“We Serbs are very emotional.”
From an interview with Vojin Veličković in the print edition of Serbian daily Sportski Žurnal (17 February 2015, page 24). An online preview is available here.
You’ve said a few times that Serbian coaches deserve a lot of credit for your success in the last year and a half. Why is that?
“I’m a very emotional player—I play with my heart. Some wins as well as some losses affect me more powerfully than they should, and it’s very helpful to have a team of people around me who understand me and the emotions I’m going through—who know what’s going on. Maybe foreign coaches can’t quite get that, but it helps you get through a match if you have a compatriot by your side. It’s a huge difference when a coach from Serbia comes down to the court to give me advice.”
The result of these collaborations is her world ranking, which has been improving for over a year. When she stopped working with Nigel Sears after Wimbledon 2013, she was number 18 on the WTA list. Now, after a year with Nemanja Kontić and almost eight months with Dejan Petrović, she is in the sixth position (and was even #5).
“I’ve wanted to get back into the Top 10 for a long time. Last year, I finally coordinated a few details and succeeded. I played a lot of matches, did some things differently, and for the first time had a Serbian team around me. That helped: I was more relaxed and they removed some of the pressure from me. It was truly a good year, at the end of which I felt I was much improved.”
Elaborating on what having a Serbian team means to her, Ivanović notes, “Every country has its own mentality and it’s important to have someone next to you who understands and fits in with it. That kind of support is a huge help. We Serbs are very emotional and we really love to compete.”
Since last summer, she’s been working with Dejan Petrović, an expert who, over the course of his career, has united the most important functions in Serbian tennis. He was captain of the Davis Cup team, coach to Novak Djoković and Jelena Janković, and now to Ana Ivanović.
“Working with him means a lot to me—we have great cooperation and I really feel that, as time passes, we understand each other better and he can help me much more. Of course, Zlatko Novković and Dule Mitrović, as part of my team, also help me a lot.”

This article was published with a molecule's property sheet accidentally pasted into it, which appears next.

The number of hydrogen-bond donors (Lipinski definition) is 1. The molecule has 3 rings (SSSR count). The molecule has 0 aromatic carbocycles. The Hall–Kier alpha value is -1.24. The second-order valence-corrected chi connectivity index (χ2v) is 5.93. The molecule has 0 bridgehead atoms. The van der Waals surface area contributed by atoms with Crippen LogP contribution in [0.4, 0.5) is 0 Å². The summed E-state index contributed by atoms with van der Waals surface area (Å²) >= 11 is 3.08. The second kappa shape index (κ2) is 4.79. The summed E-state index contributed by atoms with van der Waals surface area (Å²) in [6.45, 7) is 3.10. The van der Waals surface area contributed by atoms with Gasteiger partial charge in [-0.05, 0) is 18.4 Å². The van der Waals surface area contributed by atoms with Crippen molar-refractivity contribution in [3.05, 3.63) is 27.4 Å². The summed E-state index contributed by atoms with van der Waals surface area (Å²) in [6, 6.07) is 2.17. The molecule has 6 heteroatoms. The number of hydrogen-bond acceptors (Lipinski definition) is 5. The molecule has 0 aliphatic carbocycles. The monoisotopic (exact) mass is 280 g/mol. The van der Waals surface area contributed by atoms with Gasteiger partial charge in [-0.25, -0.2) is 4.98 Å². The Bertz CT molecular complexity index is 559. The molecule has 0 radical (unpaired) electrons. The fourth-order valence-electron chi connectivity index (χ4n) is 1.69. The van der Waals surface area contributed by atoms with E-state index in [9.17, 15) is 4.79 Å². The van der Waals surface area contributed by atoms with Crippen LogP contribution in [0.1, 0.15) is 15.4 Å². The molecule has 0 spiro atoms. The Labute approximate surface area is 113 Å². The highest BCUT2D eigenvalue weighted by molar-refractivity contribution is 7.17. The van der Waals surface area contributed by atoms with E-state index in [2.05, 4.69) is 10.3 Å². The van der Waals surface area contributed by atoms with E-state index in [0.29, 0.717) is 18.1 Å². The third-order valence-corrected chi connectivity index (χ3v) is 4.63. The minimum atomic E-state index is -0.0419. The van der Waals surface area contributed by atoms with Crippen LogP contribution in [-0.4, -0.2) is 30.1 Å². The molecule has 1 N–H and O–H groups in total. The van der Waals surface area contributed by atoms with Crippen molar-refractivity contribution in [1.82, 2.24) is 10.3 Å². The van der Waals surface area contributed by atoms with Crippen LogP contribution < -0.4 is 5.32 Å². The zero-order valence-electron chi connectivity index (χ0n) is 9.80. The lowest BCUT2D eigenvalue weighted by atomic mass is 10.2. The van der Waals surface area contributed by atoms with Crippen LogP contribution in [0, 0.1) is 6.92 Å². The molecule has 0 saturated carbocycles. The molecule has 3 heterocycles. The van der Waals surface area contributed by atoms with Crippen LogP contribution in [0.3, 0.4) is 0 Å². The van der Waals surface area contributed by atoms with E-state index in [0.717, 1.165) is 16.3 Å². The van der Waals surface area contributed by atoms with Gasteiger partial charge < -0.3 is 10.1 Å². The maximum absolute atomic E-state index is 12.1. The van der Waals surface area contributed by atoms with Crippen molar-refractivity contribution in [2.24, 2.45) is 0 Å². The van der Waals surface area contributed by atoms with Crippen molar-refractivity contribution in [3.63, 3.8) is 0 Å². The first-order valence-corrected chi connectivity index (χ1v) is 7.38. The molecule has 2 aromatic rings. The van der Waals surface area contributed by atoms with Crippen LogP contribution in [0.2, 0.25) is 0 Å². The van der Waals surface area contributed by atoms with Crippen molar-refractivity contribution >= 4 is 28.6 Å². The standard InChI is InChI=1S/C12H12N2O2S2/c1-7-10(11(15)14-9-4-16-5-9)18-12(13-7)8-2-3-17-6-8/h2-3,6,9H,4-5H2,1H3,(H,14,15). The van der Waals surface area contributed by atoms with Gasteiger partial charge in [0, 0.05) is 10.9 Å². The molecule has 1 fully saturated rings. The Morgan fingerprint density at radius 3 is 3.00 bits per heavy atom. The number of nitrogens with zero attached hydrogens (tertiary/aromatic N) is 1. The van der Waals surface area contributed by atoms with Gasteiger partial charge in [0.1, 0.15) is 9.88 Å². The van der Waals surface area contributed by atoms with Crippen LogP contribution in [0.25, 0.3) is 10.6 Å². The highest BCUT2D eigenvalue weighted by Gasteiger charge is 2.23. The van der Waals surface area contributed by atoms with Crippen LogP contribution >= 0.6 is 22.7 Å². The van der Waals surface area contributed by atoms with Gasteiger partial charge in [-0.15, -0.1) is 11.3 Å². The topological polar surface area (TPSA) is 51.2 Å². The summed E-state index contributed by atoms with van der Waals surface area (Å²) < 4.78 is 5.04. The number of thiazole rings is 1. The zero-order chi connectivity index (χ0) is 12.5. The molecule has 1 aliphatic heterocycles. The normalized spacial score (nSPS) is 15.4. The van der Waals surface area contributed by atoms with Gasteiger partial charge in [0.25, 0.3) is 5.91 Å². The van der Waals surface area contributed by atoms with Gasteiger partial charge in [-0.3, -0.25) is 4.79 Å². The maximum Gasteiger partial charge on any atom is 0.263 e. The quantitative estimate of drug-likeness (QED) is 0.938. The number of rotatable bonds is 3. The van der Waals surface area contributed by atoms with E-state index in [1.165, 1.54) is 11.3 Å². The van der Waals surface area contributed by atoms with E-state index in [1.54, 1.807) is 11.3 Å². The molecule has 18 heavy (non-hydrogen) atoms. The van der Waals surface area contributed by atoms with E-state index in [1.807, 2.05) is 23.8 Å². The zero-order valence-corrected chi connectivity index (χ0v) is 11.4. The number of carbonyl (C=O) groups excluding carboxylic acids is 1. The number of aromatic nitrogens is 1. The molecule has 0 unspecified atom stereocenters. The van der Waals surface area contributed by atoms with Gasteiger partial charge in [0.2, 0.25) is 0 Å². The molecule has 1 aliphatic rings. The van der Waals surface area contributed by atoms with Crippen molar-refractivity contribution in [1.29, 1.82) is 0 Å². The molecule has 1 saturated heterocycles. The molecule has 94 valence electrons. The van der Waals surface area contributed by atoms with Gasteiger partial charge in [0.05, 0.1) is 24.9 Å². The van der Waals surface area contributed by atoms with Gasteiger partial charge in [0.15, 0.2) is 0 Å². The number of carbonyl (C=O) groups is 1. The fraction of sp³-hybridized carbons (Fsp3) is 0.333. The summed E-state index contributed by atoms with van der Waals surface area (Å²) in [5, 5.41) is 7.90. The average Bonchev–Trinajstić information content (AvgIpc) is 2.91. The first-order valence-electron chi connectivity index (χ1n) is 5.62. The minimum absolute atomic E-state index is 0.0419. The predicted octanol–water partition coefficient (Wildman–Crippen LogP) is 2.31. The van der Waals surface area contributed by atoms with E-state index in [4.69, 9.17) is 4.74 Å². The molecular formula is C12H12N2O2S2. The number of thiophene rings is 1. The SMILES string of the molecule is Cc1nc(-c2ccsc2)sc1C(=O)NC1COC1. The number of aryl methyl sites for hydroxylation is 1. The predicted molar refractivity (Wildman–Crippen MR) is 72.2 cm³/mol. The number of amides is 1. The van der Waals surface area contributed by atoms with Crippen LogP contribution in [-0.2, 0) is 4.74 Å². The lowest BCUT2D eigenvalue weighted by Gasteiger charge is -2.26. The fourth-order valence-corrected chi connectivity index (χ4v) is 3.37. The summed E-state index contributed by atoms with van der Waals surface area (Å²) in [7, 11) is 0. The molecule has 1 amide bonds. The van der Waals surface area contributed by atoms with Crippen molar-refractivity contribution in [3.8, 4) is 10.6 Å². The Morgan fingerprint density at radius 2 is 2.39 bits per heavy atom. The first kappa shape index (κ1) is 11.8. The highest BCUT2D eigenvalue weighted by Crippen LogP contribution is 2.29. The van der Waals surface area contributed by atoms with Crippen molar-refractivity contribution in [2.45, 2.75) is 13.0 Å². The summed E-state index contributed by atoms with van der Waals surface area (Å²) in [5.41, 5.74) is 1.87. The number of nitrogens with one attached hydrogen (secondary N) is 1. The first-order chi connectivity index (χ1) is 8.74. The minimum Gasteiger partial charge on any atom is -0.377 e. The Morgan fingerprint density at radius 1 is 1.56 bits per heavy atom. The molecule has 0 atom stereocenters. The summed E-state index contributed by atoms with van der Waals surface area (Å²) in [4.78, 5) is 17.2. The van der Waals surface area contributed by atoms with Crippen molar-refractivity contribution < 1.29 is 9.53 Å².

Since 2008, when she won Roland Garros and was number one, Ana has had many more disappointments than the anticipated celebrations. She says she’s learned a lesson.
“It takes time to get used to failures. When I started, defeats hit me hard, but I realized that we play every week. I always want to give the maximum, but that’s simply not always possible. Last year, it went much better for me at the smaller than the biggest tournaments, but I really want to fix that—I want to be the best at the most important competitions...”
Which Ana do you like better as a player—present Ana or Ana back in 2008 when you were number 1?
“I like present Ana better. Through various experiences, you learn a lot about yourself, you become more mature in a lot of ways, and you start to understand what’s really important and what isn’t. I achieved a lot when I was still very young. Although I was very lucky to have that kind of opportunity back then, I feel I’m more complete as a person now. And I still believe I can win the biggest titles, which motivates me.”
What separates the more from the less important in tennis?
“Over the years, I’ve learned that the most important thing is today and this week; next week is something different, and the week after that likewise something else. That is something you have to understand—to narrow the focus to whatever is the priority. Sometimes, I look forward too much, toward the outcome.
Of course, the most important things in life are you and your family; but when it comes to tennis, it is today and this week.”
What are your goals in 2015?
“I’d like to be part of WTA finals again and to end this year in the Top 5. I sincerely think that I can achieve both things. I work really hard and I strongly believe that I can go on to do great things in the future. Winning Grand Slam titles is my goal, but I don’t want to put too much pressure on myself. I want to be able to give my maximum effort for as long as I can.”
What do you need to improve in order to be Top 5 player again?
“Even though my game is always progressing, there are always details that need working on. My serve can be a much more forceful weapon and I’ll pay more attention to it this year.”
How is your toe?
“It’s still sore, I’m still in therapy, and I’m taking anti-inflammatory medications. I hope that it’s going to be 100% fine in one to two weeks. I only regret that I didn’t go straight to the doctor’s—he later told me that I shouldn’t have played that match [the first round at the Australian Open] at all.”
How do you feel about the Fed Cup tie against Paraguay?
“I’d really love to play. With all my heart, I congratulate coach Ječmenica and the girls on a great result. I hope I’ll be able to join them in April. We have a big chance of getting back into the World Group, where we belong. I’ll give my best to be there and support the team.
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